I am an apprentice: Tammy Isaacson


FM:What is your experience with/opinions on mentorship?

TI: Prime [at Pi] (mentorship program) came out of looking at the community and what we perceived at the time to be a huge hole in the ecology: how do people actually get their work recognized? This year we will be creating what we’re calling Prime Placements, so we will pair up…for example a set designer with a practical, working assistant.

FM:Are there limitations to mentorship?

TI: The danger might be in people getting taken advantage of.

FM:What has been your experience with less formal, self-initiated individual mentorships?

TI: I was producer of the Fringe and… artists would help each other go across the country with work and developing work. It clearly spawned so many great things.

FM:Does formalized mentorship or self-initiated have greater value and why?

TI: In an ideal world there would be lots of both. In some circles it’s called professional development. It’s all how you cut it.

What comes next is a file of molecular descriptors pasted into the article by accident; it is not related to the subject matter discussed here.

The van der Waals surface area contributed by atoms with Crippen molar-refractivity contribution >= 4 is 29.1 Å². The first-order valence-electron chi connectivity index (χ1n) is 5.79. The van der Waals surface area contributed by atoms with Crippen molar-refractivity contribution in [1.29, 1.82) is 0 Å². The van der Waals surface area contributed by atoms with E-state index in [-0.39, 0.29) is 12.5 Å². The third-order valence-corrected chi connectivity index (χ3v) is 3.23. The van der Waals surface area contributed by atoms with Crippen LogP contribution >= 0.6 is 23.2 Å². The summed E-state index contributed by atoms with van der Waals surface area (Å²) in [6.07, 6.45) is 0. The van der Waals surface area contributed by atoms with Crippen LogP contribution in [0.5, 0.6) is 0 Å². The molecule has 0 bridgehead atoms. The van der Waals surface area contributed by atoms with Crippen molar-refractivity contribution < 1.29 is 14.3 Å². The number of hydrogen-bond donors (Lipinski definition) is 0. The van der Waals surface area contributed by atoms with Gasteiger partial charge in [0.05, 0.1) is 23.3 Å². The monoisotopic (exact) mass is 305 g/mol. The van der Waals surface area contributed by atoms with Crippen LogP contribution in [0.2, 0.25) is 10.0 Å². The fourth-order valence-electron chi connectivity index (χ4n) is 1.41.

FM: Do you see variation between apprenticeships in the different sides of theatre (acting versus directing versus design versus admin versus tech, etc)?

TI: There has been no attention to designers at all. There are many more ‘artistic’ mentorships available. This is considered a common way to get into the industry and learn a craft. It is harder to get a technical mentorship such as that which I had. However, within the industry there is definite belief that hands on training is much more beneficial than university training.

FM:Advice to those seeking an apprenticeship?

TI: Dream big and do a crazy, wild pitch. Inspire someone.

TAMMY ISAACSON has worked in theatre, opera, dance and festivals as a writer, director, administrator and stage manager. She was the General Manager for Pi Theatre for eight seasons and is currently the General Manager of the Alberta Opera touring company.